Education

Statewide test results for 2019 have been released. Here’s how Manatee students did

After enjoying widespread progress in 2018, the Manatee County School District didn’t perform as well on several components of the recent Florida Standards Assessments, though Manatee remained at or above the state average in at least four categories.

The Florida Department of Education released scores and district comparisons on Friday evening. Each category listed the percentage of students who achieved a Level 3 or higher, based on a 1-5 scale:

  • Level 1 — Inadequate, highly likely to need substantial support for the next grade.
  • Level 2 — below satisfactory, likely to need substantial support for the next grade.
  • Level 3 — satisfactory, may need additional support for the next grade.
  • Level 4 — Proficient, likely to excel in the next grade.
  • Level 5 — Mastery, highly likely to excel in the next grade.

In its news release, Manatee focused on students’ progress at individual grade levels, noting that a majority of grade levels improved or remained the same in mathematics and English language arts. It said the district also made gains in the Geometry End-of-Course Assessment.

“I believe overall, the results we received today reflect a continuation of an upward trend in the performance of our students and schools,” Superintendent Cynthia Saunders said in a prepared statement.

“I am so thankful for the hard work and dedication of our teachers, principals and all of our support employees,” she continued. “It takes everyone working together to move our students forward.”

The FSA scores play a large part in school grades, which should be released in early July. A list of school-level results is available on the DOE’s website.

“For the first time this spring, the administration of statewide assessments followed the requirements outlined in House Bill 7069 from the 2017 legislative session, which called for testing later in the school year over fewer days to maximize student learning,” the state said in a news release.

FSA English Language Arts for grades three to 10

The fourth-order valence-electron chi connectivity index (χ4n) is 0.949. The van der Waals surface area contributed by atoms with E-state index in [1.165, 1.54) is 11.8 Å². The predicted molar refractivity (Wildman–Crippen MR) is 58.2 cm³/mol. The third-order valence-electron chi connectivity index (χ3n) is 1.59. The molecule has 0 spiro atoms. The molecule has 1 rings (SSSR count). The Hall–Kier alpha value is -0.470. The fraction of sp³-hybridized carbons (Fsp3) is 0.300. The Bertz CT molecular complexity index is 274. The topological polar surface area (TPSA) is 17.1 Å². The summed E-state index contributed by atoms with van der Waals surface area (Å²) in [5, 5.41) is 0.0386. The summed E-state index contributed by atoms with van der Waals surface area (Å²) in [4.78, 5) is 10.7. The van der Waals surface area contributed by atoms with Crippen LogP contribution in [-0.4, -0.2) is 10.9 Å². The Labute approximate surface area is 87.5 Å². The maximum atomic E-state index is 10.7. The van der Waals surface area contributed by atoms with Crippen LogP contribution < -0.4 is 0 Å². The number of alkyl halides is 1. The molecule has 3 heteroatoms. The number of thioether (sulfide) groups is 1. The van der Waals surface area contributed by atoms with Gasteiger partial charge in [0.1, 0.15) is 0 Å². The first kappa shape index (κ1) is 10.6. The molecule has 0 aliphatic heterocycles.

Manatee continued its momentum in English Language Arts after increasing its score from 50 to 51 percent in 2018.

This year, the district again increased its score by 1 percentage point, from 51 to 52 percent, though it remained behind the state average by 3 percentage points.

FSA and End-of-Course Assessment in mathematics for grades three to eight

After increasing its score by 1 percentage point in 2018, the district achieved an even bigger leap this year.

Manatee increased its math score by 4 percentage points, from 57 to 61 percent, bringing it on par with the state average.

Statewide Science Assessment for fifth grade

After a healthy increase in 2018, from 43 to 49 percent, the district lost 1 percentage point this year.

At 48 percent proficiency, Manatee remained 5 percentage points below the state average.

Statewide Science Assessment and Biology 1 EOC for eighth grade

Manatee again fell backward after making gains in 2018, losing 1 percentage point this year.

At 45 percent of students achieving a Level 3 or higher, the district remained 6 percentage points behind the state average.

Biology 1 EOC for grades six through 12

After holding steady from 2017 to 2018, Manatee’s score decreased 3 percentage points this year.

Though its score dropped from 71 to 68 percent, the district remained 1 percentage point above the state average.

Civics EOC for grades four through 12

In 2018, Manatee gained 12 percentage points in the civics category.

The district’s score decreased by 1 percentage point this year, from 78 to 77 percent — still 6 percentage points above the state average.

U.S. History EOC for grades four through 12

The district again lost progress after jumping from 65 to 71 percent in 2018.

This year, it decreased 1 percentage point, from 71 to 70 percent. It remained 1 percentage point above the state average.

Giuseppe Sabella, education reporter for the Bradenton Herald, holds a bachelor’s degree in journalism from the University of Florida. He spent time at the Independent Florida Alligator, the Gainesville Sun and the Florida Times-Union. His coverage of education in Manatee County earned him a first place prize in the Florida Society of News Editors’ 2019 Journalism Contest. Giuseppe also spent one year in Charleston, W.Va., earning a first-place award for investigative reporting.
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